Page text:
So here’s my dilemma.  How does one find time to do all of the things they love?  Do you schedule time to do specific things or do you live impulsively and just do what you’re feeling for the moment?  Have you ever had to give up something you enjoy because you didn’t have the time to devote to it?  What would you do with more time?

The Best Thing: April Edition


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The Best Thing I Read:

World War Z

World War Z by Max Brooks
Told via interviews with survivors of World War Z, Max Brooks’ second book covering the Zombie apocalypse is a very successful retelling of a fictitious war.  Overall, I really enjoyed this book.  In my opinion, the book does suffer slightly in that many of the interviewees speak in a similar voice.  With contributors such as Simon Pegg, Martin Scorsese and Nathan Fillion, this is one instance where I think that the audio book version might be more successful.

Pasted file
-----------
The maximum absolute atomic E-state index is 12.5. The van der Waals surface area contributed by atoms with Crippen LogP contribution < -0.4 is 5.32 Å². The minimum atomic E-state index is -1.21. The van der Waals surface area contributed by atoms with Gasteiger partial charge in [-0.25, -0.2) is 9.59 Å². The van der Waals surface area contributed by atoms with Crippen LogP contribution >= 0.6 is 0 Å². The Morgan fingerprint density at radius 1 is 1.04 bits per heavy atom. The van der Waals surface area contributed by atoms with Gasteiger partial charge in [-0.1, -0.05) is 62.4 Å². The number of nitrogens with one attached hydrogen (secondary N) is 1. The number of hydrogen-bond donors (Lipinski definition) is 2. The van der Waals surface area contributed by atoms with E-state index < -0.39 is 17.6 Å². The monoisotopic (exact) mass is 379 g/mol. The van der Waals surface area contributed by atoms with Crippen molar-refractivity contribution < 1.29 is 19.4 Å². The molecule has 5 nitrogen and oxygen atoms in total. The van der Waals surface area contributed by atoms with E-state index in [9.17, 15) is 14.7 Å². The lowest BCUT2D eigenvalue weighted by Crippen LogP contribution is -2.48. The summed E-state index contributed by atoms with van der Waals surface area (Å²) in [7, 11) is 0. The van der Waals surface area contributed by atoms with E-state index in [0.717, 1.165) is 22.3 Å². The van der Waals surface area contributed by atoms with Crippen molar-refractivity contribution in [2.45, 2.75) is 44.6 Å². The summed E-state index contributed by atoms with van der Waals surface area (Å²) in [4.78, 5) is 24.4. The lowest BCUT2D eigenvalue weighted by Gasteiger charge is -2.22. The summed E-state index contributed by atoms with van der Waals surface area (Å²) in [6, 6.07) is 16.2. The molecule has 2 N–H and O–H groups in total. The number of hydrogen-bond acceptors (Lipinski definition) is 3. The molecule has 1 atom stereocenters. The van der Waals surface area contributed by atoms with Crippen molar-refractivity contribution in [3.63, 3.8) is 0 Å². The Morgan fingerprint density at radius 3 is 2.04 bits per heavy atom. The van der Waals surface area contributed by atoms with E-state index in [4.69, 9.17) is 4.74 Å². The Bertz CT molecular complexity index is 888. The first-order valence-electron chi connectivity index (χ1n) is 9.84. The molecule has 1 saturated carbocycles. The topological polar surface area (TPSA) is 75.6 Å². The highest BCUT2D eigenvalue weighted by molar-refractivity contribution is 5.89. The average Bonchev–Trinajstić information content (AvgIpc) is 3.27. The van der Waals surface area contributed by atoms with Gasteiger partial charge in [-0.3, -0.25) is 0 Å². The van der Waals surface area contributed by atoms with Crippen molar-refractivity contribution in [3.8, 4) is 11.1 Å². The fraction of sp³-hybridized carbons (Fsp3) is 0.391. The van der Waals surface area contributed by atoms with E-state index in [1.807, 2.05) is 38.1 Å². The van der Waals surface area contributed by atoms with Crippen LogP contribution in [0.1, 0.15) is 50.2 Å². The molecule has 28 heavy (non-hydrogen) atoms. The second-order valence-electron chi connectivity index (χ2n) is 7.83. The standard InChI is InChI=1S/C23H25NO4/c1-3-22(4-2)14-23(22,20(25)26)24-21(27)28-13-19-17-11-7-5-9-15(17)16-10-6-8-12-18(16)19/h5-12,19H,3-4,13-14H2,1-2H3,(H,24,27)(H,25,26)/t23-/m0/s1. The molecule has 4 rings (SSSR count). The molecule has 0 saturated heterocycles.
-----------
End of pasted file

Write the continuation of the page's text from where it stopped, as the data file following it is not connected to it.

Honorable Mention: The Naturals by Jennifer Lynn Barnes
I technically gave this a higher rating than World War Z, but I tend to be more lenient with YA Fiction reviews.  Jennifer Lynn Barnes’ The Naturals is the first installment in a series in which gifted teenagers use their skills (profiling, statistics, lying, reading emotions) to solve cold cases.  It’s a little corny, but a fun read.

The Best Thing I Played (video game):

story of seasons

Story of Seasons by Marvelous